These statistics provide a holistic view of higher-level learning across the further and higher education sectors. All types of learning are covered, including OfS-recognised higher education (recognised by the Office for Students for funding purposes and generally eligible for student loan support), Apprenticeships (funded by the Education and Skills Funding Agency and employers, where students earn whilst learning) and institutional credit (bite-sized, standalone modules of learning which are not regarded as full qualifications).
The statistics show how higher-level skills provision was organised in 2020/21 and aid our understanding of the potential impacts of the government’s skills reforms. In particular, it will assist future policy understanding for Higher Technical Qualification (HTQ) reform and the flexible Lifelong Loan Entitlement (LLE).
The publication presents analysis of the further and higher education sectors after combining two separate data sources:
- The Education and Skills Funding Agency’s (ESFA) Individualised Learner Record (ILR) data for FEPs, and
- The Higher Education Statistics Agency’s (HESA) Student and Alternative Student records for HEPs.
Statistics on learning in further and higher education have typically been published as separate publications. This makes it complicated to quantify the totality of learning that happens at education levels 4 to 8. Combined FE and HE statistics are particularly important for understanding learning at education levels 4 and 5, as this is delivered roughly equally across both sectors.
This release refers only to learners in England doing study aims at education levels 4 to 8.
Analysis is presented for English-domiciled learners to reflect funding eligibility more closely and allow for consistent comparisons across both HESA and ILR sources.
Most of the data included in this release refers to academic year 2020/21. Time series data for academic years 2015/16, 2016/17, 2017/18, 2018/19 and 2019/20 has also been included at summary level.
HESA published a COVID-19 insight brief that analyses the impact of the pandemic on student data and trends across the years of enrolments and qualifications across various characteristics.
The varying COVID-19 restrictions will also have impacted on apprenticeships and traineeship learning as well as provider reporting behaviour via the Individualised Learner Record. Therefore, extra care should be taken in comparing and interpreting data for academic years 2019/20 and 2020/21 in this release.
To produce these statistics, information has been standardised across both the ILR and HESA datasets. Extensive data processing is required to harmonise the information across the HESA and ILR data and remove duplicate records.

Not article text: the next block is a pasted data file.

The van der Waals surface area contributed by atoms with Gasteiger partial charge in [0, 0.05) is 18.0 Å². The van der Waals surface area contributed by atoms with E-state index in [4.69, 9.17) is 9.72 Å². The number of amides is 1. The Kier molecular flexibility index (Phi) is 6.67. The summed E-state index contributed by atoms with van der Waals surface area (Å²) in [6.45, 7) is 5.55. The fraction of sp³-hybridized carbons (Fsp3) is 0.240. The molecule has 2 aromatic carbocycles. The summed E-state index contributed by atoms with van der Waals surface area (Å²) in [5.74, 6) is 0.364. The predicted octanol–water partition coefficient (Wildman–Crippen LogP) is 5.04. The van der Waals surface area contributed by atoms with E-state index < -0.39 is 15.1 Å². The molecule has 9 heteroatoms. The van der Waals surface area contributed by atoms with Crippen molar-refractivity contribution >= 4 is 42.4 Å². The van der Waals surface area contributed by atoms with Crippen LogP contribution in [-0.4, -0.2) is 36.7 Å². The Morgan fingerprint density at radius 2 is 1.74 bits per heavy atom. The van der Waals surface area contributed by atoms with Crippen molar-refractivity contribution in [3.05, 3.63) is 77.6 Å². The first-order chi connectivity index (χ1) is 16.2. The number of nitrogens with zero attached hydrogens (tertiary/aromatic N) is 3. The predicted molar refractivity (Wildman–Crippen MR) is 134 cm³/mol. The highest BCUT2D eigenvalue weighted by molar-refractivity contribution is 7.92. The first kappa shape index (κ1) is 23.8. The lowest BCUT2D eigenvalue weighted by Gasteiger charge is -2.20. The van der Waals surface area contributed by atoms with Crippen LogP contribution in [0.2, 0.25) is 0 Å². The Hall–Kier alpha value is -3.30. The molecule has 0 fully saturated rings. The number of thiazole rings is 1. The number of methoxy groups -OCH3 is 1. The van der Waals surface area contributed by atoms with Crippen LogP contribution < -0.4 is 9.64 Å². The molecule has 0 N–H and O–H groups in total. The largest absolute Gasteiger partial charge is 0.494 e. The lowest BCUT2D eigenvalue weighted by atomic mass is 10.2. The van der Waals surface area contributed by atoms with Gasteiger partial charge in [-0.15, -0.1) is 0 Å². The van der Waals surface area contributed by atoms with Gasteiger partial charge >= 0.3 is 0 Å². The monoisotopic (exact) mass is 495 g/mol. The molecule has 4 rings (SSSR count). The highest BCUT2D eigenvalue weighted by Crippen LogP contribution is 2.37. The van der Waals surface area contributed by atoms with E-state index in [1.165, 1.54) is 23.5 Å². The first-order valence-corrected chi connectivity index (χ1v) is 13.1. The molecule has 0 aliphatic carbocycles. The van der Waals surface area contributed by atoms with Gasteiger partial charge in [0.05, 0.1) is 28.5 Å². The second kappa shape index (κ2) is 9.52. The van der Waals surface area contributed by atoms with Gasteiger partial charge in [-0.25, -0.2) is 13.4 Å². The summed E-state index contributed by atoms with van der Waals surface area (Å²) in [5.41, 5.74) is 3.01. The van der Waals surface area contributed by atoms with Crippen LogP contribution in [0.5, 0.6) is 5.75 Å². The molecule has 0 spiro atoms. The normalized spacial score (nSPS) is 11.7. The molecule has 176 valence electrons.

Learners can be recorded twice through both collections and duplicates have been removed. Where there was duplication of learners across the ILR and HESA records, the HESA record was retained. The only exception to this was in the case of Apprenticeships, where the ILR record is considered the authoritative record of the learning.
Apprenticeships are a count of programmes recorded in the ILR and undertaken in an academic year. An Apprenticeship programme can contain multiple component qualifications, which make up part of the overarching Apprenticeship framework or standard. In line with other official statistics publications on Apprenticeships, the overarching programme is counted rather than the component qualifications. Component qualifications like degrees would normally be classed under OfS-recognised HE learning, but the overarching Apprenticeship programmes are prioritised as the type of higher-level learning in this release.
Apprenticeships are included in this release if they were at National Qualifications Framework (NQF) levels 4 and above. Counts differ slightly to other official statistics publications on Apprenticeships due to the restriction of English-domiciled learners only in this release.
This publication can only report the higher-level learning that is recorded in administrative data held by government. There is likely to be some unfunded-learning in FE providers that is not recorded as it is only mandatory for providers to record information in the ILR for their ESFA-funded learners. There may also be higher-level learning in the private sector that is not recorded in administrative data held by government. This means that the “Other Higher level” category is a lower bound estimate.
Rounding and suppression
The Code of Practice for Official Statistics requires DfE to take reasonable steps to ensure that its published or disseminated statistics protect confidentiality.
Throughout the publication, all numbers are rounded to the nearest 5 to preserve confidentiality. Percentages are calculated on pre-rounded data but are not published if they are fractions of a small group of people (fewer than 22.5).
Due to rounding, it is possible that the sum of the category percentages may not always total to 100%.